Some day, America's shrunken job market is going to boom again. When that happens, expect a "tsunami of résumés" hitting HR offices around the country, along with a thunderous pounding of feet as dissatisfied employees head out their employers' door for good.
So says Dr. Ronald Leopold, vice president of U.S. Business for MetLife.
The insurance firm surveyed 1,400 employees and 1,500 business executives last fall on their work attitudes. The American worker, they found, is ticked off and hoping to bail out.
"This year's findings reveal a workforce that has grown more dissatisfied and disloyal, to the point where a startling one in three employees hopes to be working elsewhere in the next 12 months," the study said.
That's not surprising after three years of recession, layoffs, wage cuts and benefit reductions. Some companies treat employees like light bulbs. Burn them out; throw them away.
"Employees aren't feeling the love," says Leopold. Instead, they're feeling the whip. According to the study, 40 percent of us worked harder last year, while 25 percent felt less secure in their jobs.
"These burnt-out employees are the most likely to say that they hope to be working elsewhere in 2011," the study said.
For the moment, employers can ignore this. There aren't many jobs to flee to.
Workers "hold on like little barnacles to the side of the ship when things are bad. As soon as things loosen up, they'll go," says Rose Jonas, who bills her Clayton career coaching business as the Job Doctor.
Employers are still concentrating on cutting costs (you and I are costs), and not worrying much about how they'll retain workers when the boom resumes.
That might be a mistake. "When people leave an organization, the top achievers leave first," notes David Hults, a Sunset Hills career coach.
Unemployment is coming down — to 8.8 percent in March from 9.7 a year earlier. Still, that's a long way from full employment and the pace of improvement may be slowing.
Employees should be giving some thought to whether it's time to start looking.
Hults, author of the book "From Cornered to Corner Office," says there are four ways that workers find themselves trapped in bad jobs.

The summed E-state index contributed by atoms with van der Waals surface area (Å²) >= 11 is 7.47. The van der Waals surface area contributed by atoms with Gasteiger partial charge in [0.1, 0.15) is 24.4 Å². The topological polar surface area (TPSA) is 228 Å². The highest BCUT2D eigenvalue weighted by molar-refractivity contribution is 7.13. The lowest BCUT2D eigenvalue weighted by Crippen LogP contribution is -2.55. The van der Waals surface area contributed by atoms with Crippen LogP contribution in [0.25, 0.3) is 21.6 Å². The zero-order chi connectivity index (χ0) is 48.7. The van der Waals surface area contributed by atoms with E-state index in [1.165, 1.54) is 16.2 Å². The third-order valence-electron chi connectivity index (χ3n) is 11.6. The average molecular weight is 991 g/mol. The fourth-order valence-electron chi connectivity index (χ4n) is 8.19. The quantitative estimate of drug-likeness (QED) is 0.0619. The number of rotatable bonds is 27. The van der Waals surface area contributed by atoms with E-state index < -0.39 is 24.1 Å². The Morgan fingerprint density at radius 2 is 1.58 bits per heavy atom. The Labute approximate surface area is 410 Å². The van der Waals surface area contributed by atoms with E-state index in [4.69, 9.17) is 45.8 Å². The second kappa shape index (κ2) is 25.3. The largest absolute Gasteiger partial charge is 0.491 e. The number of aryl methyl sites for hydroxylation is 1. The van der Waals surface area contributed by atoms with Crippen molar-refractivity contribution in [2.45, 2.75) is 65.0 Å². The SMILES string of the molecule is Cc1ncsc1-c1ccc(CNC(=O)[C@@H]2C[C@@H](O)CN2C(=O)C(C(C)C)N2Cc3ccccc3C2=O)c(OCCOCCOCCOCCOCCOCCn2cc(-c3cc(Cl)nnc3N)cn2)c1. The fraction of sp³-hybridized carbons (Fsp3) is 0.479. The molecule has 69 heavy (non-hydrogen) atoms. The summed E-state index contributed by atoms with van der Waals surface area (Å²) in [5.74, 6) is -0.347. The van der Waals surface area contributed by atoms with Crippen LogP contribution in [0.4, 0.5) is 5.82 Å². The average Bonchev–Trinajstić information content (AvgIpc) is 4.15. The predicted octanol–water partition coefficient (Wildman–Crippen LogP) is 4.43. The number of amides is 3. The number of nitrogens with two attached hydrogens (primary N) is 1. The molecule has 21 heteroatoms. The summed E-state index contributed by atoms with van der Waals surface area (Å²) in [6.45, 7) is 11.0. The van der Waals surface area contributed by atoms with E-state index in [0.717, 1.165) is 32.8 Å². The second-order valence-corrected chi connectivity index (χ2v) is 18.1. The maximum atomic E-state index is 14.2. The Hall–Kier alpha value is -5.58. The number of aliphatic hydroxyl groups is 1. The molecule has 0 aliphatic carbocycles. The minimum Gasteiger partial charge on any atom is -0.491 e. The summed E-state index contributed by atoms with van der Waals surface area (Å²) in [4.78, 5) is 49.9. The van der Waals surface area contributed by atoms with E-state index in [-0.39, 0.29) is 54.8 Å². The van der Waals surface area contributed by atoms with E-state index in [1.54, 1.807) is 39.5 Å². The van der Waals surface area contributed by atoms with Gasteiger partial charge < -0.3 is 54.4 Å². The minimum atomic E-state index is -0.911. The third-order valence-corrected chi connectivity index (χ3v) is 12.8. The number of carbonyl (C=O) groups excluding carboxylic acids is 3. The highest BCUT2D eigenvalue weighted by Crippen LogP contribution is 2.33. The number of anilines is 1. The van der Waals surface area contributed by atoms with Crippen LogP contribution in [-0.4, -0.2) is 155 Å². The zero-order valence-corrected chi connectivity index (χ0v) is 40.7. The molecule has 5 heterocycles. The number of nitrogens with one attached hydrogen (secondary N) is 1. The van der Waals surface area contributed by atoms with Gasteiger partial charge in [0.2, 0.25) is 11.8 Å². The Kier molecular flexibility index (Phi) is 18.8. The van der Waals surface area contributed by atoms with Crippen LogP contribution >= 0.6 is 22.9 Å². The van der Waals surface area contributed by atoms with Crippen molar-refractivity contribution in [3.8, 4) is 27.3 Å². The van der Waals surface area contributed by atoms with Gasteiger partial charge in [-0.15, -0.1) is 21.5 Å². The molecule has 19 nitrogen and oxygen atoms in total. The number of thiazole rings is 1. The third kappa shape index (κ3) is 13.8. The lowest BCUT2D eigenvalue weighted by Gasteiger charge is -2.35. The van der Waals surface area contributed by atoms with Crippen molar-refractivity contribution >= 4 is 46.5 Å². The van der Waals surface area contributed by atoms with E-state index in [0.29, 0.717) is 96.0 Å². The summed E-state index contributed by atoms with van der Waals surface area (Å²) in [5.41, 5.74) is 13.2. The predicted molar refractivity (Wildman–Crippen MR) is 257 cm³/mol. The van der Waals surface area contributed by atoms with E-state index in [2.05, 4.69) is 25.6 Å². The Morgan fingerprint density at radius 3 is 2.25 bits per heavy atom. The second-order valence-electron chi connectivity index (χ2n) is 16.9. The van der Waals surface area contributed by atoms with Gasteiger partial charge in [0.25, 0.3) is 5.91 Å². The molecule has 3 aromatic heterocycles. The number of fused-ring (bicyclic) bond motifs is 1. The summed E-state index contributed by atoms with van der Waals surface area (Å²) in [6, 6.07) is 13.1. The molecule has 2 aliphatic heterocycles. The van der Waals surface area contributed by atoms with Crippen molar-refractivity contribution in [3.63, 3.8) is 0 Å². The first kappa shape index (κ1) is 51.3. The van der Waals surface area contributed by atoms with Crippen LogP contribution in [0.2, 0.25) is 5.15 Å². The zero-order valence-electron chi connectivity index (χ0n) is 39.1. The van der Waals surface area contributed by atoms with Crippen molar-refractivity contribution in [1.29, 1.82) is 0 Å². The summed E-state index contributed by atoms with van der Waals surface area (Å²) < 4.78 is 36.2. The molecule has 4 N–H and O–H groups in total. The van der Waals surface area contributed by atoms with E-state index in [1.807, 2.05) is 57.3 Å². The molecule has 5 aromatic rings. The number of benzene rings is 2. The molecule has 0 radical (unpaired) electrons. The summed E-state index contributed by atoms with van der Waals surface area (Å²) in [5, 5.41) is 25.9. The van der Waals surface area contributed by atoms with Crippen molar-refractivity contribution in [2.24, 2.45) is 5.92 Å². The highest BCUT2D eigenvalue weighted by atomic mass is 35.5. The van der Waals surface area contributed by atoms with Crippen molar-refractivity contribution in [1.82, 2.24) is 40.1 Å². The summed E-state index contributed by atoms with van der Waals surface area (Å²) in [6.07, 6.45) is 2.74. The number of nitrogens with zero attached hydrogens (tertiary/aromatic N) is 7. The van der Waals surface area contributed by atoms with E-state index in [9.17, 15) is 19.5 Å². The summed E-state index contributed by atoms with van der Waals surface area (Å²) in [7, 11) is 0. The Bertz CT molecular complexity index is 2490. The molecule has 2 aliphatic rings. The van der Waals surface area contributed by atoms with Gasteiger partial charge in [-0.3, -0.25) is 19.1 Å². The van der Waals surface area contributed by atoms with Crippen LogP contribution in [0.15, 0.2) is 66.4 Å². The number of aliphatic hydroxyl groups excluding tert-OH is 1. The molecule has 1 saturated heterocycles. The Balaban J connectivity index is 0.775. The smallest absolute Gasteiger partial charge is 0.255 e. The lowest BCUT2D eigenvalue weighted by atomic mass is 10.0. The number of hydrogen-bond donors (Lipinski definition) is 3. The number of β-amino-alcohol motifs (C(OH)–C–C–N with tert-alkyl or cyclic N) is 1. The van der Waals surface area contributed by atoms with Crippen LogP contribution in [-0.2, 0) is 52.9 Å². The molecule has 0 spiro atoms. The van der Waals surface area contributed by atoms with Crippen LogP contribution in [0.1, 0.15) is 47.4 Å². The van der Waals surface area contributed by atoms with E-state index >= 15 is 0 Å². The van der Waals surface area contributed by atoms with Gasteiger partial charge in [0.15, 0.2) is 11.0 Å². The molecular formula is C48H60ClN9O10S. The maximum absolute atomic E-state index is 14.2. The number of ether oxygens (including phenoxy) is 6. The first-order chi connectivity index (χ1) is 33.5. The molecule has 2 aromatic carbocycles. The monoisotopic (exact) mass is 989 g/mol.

Some sell themselves short. They don't apply for jobs they'd like, thinking they're underqualified, then marvel when a peer lands the prize.
Some are cornered by their own industry. It may be shrinking away (newspaper reporters can identify), or it is changing fast and workers let their skills lag behind.
Employees can fix weak confidence and skills. But they can't change an ill-fitting corporate culture.
Find out why certain people get promoted, Hults advises. They may say, "We love her because she'll work 80 hours a week." If you want a life outside the office, that's not the employer for you.
Still other workers are made miserable by fellow employees or bosses. Personalities clash. "You can't function in your job because of the people. They don't play well with others," says Hults.
Some organizations prefer torture to termination. Jonas has a client, a female technology worker in north St. Louis County, who thinks she's being set up for failure. "She's been given a job she can't do and she believes the organization is trying to get rid of her," says Jonas.
All that can lead to frustration. Ask yourself, "Am I just mad today, or is it really time to go?" says Jonas. "If you can't stand waking up in the morning; if you don't go to lunch with people at work anymore; if you're going late to meetings, and if you feel that way for three to six months, it's probably not going to change."
Jonas has seen people opt for misery in order to keep a big paycheck. But most will want to move on.
If it's time to go, network, network, network. You're more likely to find a good job through people you know than from the classifieds, say Jonas and Hults.
Join professional organizations. Sign up for LinkedIn.com, the business social networking site. Chat up friends and acquaintances.